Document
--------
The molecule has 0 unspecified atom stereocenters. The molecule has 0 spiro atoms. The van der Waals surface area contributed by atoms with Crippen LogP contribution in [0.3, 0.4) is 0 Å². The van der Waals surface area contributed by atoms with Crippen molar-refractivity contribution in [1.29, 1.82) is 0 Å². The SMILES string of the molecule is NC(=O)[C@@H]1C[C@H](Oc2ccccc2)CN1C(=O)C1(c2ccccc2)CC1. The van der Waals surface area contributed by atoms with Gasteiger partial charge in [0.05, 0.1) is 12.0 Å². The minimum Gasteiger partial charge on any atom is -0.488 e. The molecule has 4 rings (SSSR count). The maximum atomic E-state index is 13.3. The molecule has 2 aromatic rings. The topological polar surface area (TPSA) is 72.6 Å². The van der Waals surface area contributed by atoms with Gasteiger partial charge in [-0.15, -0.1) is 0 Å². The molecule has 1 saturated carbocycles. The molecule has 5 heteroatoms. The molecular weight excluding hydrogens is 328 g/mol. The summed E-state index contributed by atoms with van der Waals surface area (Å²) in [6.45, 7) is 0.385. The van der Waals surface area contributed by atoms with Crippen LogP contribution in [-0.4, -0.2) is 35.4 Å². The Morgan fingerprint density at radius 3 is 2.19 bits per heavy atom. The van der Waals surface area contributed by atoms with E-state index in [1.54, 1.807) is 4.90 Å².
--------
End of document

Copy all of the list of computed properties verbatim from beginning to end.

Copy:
The molecule has 0 unspecified atom stereocenters. The molecule has 0 spiro atoms. The van der Waals surface area contributed by atoms with Crippen LogP contribution in [0.3, 0.4) is 0 Å². The van der Waals surface area contributed by atoms with Crippen molar-refractivity contribution in [1.29, 1.82) is 0 Å². The SMILES string of the molecule is NC(=O)[C@@H]1C[C@H](Oc2ccccc2)CN1C(=O)C1(c2ccccc2)CC1. The van der Waals surface area contributed by atoms with Gasteiger partial charge in [0.05, 0.1) is 12.0 Å². The minimum Gasteiger partial charge on any atom is -0.488 e. The molecule has 4 rings (SSSR count). The maximum atomic E-state index is 13.3. The molecule has 2 aromatic rings. The topological polar surface area (TPSA) is 72.6 Å². The van der Waals surface area contributed by atoms with Gasteiger partial charge in [-0.15, -0.1) is 0 Å². The molecule has 1 saturated carbocycles. The molecule has 5 heteroatoms. The molecular weight excluding hydrogens is 328 g/mol. The summed E-state index contributed by atoms with van der Waals surface area (Å²) in [6.45, 7) is 0.385. The van der Waals surface area contributed by atoms with Crippen LogP contribution in [-0.4, -0.2) is 35.4 Å². The Morgan fingerprint density at radius 3 is 2.19 bits per heavy atom. The van der Waals surface area contributed by atoms with E-state index in [1.54, 1.807) is 4.90 Å².